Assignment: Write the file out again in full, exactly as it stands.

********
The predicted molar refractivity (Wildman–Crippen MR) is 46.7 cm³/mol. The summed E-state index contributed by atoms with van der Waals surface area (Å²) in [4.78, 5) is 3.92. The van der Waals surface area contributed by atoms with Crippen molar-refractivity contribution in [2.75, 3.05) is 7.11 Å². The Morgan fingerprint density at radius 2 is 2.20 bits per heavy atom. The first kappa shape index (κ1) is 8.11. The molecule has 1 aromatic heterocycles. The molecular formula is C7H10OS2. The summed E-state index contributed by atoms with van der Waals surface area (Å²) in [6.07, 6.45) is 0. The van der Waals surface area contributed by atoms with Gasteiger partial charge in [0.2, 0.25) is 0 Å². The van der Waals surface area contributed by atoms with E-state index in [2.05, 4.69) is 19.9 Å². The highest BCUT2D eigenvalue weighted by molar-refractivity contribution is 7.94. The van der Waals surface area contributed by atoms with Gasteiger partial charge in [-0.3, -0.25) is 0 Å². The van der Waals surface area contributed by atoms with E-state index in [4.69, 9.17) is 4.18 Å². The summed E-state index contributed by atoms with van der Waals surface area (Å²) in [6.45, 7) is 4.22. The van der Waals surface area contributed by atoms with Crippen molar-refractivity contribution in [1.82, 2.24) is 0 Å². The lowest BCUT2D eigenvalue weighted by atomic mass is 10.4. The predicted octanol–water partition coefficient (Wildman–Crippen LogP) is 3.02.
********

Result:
The predicted molar refractivity (Wildman–Crippen MR) is 46.7 cm³/mol. The summed E-state index contributed by atoms with van der Waals surface area (Å²) in [4.78, 5) is 3.92. The van der Waals surface area contributed by atoms with Crippen molar-refractivity contribution in [2.75, 3.05) is 7.11 Å². The Morgan fingerprint density at radius 2 is 2.20 bits per heavy atom. The first kappa shape index (κ1) is 8.11. The molecule has 1 aromatic heterocycles. The molecular formula is C7H10OS2. The summed E-state index contributed by atoms with van der Waals surface area (Å²) in [6.07, 6.45) is 0. The van der Waals surface area contributed by atoms with Gasteiger partial charge in [0.2, 0.25) is 0 Å². The van der Waals surface area contributed by atoms with E-state index in [2.05, 4.69) is 19.9 Å². The highest BCUT2D eigenvalue weighted by molar-refractivity contribution is 7.94. The van der Waals surface area contributed by atoms with Gasteiger partial charge in [-0.3, -0.25) is 0 Å². The van der Waals surface area contributed by atoms with E-state index in [4.69, 9.17) is 4.18 Å². The summed E-state index contributed by atoms with van der Waals surface area (Å²) in [6.45, 7) is 4.22. The van der Waals surface area contributed by atoms with Crippen molar-refractivity contribution in [1.82, 2.24) is 0 Å². The lowest BCUT2D eigenvalue weighted by atomic mass is 10.4. The predicted octanol–water partition coefficient (Wildman–Crippen LogP) is 3.02.